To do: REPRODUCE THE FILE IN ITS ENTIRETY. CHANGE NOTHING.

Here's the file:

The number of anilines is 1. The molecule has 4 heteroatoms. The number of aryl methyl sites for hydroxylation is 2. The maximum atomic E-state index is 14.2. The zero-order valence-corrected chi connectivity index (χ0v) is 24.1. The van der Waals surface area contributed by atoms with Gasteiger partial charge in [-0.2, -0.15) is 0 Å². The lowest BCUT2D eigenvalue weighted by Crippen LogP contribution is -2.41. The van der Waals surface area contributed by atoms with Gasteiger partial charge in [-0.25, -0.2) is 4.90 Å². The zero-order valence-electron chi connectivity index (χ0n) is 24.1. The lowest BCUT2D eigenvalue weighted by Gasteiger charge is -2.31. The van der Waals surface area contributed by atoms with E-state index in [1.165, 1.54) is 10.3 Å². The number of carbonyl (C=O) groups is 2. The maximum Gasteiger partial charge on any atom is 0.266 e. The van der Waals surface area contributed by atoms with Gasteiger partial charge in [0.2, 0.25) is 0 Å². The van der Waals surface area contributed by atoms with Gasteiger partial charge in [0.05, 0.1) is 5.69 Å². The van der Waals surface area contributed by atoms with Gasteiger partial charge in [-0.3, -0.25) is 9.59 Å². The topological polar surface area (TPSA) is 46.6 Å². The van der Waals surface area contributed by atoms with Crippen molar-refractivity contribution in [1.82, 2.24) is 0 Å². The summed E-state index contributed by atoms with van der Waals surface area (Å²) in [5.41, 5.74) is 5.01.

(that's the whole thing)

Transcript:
The number of anilines is 1. The molecule has 4 heteroatoms. The number of aryl methyl sites for hydroxylation is 2. The maximum atomic E-state index is 14.2. The zero-order valence-corrected chi connectivity index (χ0v) is 24.1. The van der Waals surface area contributed by atoms with Gasteiger partial charge in [-0.2, -0.15) is 0 Å². The lowest BCUT2D eigenvalue weighted by Crippen LogP contribution is -2.41. The van der Waals surface area contributed by atoms with Gasteiger partial charge in [-0.25, -0.2) is 4.90 Å². The zero-order valence-electron chi connectivity index (χ0n) is 24.1. The lowest BCUT2D eigenvalue weighted by Gasteiger charge is -2.31. The van der Waals surface area contributed by atoms with E-state index in [1.165, 1.54) is 10.3 Å². The number of carbonyl (C=O) groups is 2. The maximum Gasteiger partial charge on any atom is 0.266 e. The van der Waals surface area contributed by atoms with Gasteiger partial charge in [0.2, 0.25) is 0 Å². The van der Waals surface area contributed by atoms with Gasteiger partial charge in [0.05, 0.1) is 5.69 Å². The van der Waals surface area contributed by atoms with Gasteiger partial charge in [-0.3, -0.25) is 9.59 Å². The topological polar surface area (TPSA) is 46.6 Å². The van der Waals surface area contributed by atoms with Crippen molar-refractivity contribution in [1.82, 2.24) is 0 Å². The summed E-state index contributed by atoms with van der Waals surface area (Å²) in [5.41, 5.74) is 5.01.